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Introduction to Git Branching Strategies

Git branching allows developers to diverge from the production version of code to fix a bug or add a feature. Developers create branches to work with a copy of the code without modifying the existing version. You create branches to isolate your code changes, which you test before merging to the main branch (more on this later).


There is nothing special about the main branch. It is the first branch made when you initialize a Git repository using the git initcommand.



When you create a commit, Git identifies that snapshot of files with a unique SHA-1 hash. When you initially create a branch, Git creates a new pointer to the same commit the main branch is currently on.

How it works

A branch represents an independent line of development. Branches serve as an abstraction for the edit/stage/commit process. You can think of them as a way to request a brand new working directory, staging area, and project history. New commits are recorded in the history for the current branch, which results in a fork in the history of the project.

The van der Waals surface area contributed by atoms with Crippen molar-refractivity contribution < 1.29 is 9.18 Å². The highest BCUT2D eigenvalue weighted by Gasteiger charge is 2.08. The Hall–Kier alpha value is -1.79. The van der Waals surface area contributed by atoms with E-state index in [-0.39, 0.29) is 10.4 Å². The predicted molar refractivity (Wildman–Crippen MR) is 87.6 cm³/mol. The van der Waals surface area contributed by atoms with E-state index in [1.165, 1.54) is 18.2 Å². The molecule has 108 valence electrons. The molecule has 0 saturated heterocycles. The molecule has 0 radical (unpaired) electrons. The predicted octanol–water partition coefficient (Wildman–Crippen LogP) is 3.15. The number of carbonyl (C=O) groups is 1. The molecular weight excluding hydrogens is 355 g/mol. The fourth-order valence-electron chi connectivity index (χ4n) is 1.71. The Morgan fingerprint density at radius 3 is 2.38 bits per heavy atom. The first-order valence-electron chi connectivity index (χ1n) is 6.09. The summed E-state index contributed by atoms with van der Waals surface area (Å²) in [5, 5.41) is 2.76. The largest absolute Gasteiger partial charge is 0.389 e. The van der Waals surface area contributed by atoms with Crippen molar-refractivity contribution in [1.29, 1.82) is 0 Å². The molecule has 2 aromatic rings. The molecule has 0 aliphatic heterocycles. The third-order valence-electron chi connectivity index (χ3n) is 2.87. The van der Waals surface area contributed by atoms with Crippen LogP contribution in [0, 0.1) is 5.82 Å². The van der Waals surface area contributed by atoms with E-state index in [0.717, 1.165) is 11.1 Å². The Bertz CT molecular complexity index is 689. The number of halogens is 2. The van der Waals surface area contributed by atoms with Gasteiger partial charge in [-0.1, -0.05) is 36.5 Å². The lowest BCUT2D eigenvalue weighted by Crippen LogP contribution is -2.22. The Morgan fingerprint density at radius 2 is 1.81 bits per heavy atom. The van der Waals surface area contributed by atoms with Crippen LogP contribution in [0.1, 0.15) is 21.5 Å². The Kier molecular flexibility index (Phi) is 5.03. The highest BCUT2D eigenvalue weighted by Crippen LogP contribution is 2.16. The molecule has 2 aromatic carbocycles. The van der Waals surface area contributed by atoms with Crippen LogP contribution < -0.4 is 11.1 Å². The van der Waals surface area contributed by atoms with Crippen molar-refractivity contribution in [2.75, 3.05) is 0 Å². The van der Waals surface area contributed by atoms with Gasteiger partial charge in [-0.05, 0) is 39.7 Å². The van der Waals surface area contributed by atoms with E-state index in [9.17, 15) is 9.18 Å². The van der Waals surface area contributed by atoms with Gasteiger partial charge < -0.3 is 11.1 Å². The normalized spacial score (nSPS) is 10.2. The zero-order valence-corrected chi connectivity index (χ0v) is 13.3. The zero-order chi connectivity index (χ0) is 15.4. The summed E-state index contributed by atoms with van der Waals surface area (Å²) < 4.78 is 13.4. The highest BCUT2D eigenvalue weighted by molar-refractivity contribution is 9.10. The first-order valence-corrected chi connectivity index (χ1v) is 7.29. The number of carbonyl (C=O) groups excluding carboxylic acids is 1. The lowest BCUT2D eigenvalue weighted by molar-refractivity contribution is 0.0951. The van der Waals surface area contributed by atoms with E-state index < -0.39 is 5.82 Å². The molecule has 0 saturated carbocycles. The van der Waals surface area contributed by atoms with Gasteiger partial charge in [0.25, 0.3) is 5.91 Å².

The git branch command lets you create, list, rename, and delete branches. It doesn’t let you switch between branches or put a forked history back together again. For this reason, git branch is tightly integrated with the git checkout and git merge commands.

Create Branches

When you create a branch, all Git needs to do is create a new pointer, it doesn’t change the repository in any other way. If you start with a repository that looks like this:


Then, you create a branch using the following command:

git branch crazy-experiment

The repository history remains unchanged. All you get is a new pointer to the current commit:


Note that this only creates the new branch. To start adding commits to it, you need to select it with git checkout, and then use the standard git add and git commit commands.


Create remote branches